Google announced what they called the most important update in five years. The new update is known as BERT to help improve its ability to better understand human language in organic search results which will impact 10% of search queries.
Rolled out in late October 2019, BERT has been labeled as Google’s biggest algorithm update since RankBrain – a machine learning algorithm that aims to better understand queries and content on a page. Whilst BERT does not replace RankBrain (or other language algorithms), it does support this activity, affecting 1 in 10 searches and the way websites rank for longer, more conversational queries.
BERT is a Major Google Update
According to Google, this update will affect complicated search queries that depend on context.
This is what Google said:
“These improvements are oriented around improving language understanding, particularly for more natural language/conversational queries, as BERT is able to help Search better understand the nuance and context of words in Searches and better match those queries with helpful results.
Particularly for longer, more conversational queries, or searches where prepositions like “for” and “to” matter a lot to the meaning, Search will be able to understand the context of the words in your query. You can search in a way that feels natural for you.”
With the latest advancements from Google’s research team in the science of language understanding, made possible by machine learning, they’re making a significant improvement in understanding search queries, representing the biggest leap forward in the past five years, if not one of the biggest leaps forward in the history of Search.
So What Is BERT?
Bert stands for Bidirectional Encoder Representations from Transformers has been described as a neural network-based technique for training and supporting natural language processing
You are probably wondering, what the heck does that mean, right?
Google, in essence, has adjusted its algorithm to better understand natural language processing.
Just think of it this way: you could put a flight number into Google and they typically show you the flight status. Or a calculator may come up when you type in a math equation. Or if you put a stock symbol in, you’ll get a stock chart.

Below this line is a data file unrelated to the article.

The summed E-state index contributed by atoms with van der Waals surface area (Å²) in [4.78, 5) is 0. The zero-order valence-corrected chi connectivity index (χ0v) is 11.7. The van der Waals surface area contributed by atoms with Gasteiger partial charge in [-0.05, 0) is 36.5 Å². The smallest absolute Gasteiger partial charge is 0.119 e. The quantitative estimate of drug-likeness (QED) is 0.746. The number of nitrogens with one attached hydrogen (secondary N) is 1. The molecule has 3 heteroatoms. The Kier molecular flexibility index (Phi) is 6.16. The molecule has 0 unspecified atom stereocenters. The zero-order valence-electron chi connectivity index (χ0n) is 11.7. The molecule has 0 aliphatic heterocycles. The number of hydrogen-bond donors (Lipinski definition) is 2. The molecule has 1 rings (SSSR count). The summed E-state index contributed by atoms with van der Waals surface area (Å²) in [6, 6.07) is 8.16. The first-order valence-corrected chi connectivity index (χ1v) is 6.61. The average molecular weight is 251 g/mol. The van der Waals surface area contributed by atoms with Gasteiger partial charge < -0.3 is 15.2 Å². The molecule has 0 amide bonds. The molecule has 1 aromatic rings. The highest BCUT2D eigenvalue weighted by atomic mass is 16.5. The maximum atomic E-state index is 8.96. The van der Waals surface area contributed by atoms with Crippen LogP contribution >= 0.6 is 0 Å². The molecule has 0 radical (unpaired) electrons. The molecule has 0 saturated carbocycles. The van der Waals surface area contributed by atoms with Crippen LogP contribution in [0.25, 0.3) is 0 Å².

Or even a simpler example is: you can start typing into Google and its autocomplete feature can figure out what you are searching for before you even finishing typing it in.
BERT is helping Google to become more human with a better understanding of conversational language and natural everyday phrasing – very similar to the way humans learn a new language in both formal and conversational elements.
Described in detail on Google’s blog by Vice President of Search, Pandu Nayak, the update was focused on understanding ‘language’ to help guide browsers, in particular with searches that Google hadn’t seen before. Nayak describes this below as a social responsibility
Is Bert even useful?
The latest update will affect organic ranking results and feature snippet text, with long-tail search queries now becoming a more apparent search engine optimisation (SEO) strategy for sites wanting to rank for specific phrase-based search terms. Terms that specifically have a conversational tone or intent.
BERT models are able to consider the context in search terms by looking at the words which appear before and after keywords, leading to ‘intent’ to better match the browser with an ideal search result. Prepositions such as ‘for’ and ‘to’ will now begin to become a much more important ranking factor in typical searches due to their influence on context.
Below are two examples of how the BERT update is now affecting search engine results pages or SERPs:
First example… “2019 brazil traveler to usa need a visa”
Before Bert, the top result would be how US citizens can travel to Brazil without a visa. But look at the search query carefully… it’s slight, but it is a big difference.
The search wasn’t about US people going to Brazil, it was about people from Brazil traveling to the US.
The result after the Bert update is much more relevant.
Google is now taking into account prepositions like “for” or “to” that can have a lot of meanings to the search query.
The second example… “can you get medicine for someone pharmacy”
The operative word of ‘for’ becomes key in the above search for “Can you get medicine for someone pharmacy”.
Prior to the BERT update, this vague search would have returned general results for filling a prescription in a pharmacy, without realizing the intent of the search in fact is to pick up a relative’s prescription.
What Does Bert Mean For Us?
technical details, but what does it all mean for you? Well, by applying BERT models to both rankings and featured snippets in search, we’re able to do a much better job helping you find useful information.
In fact, when it comes to ranking results, BERT will help Search better understand one in 10 searches in the U.S. in English, and we’ll bring this to more languages and locales over time.
Pandu Nayak:- Google
No matter what you’re looking for, or what language you speak, we hope you’re able to let go of some of your keyword-ese and search in a way that feels natural for you. But you’ll still stump Google from time to time. Even with BERT, we don’t always get it right. If you search for “what state is south of Nebraska,” BERT’s best guess is a community called “South Nebraska.” (If you’ve got a feeling it’s not in Kansas, you’re right.)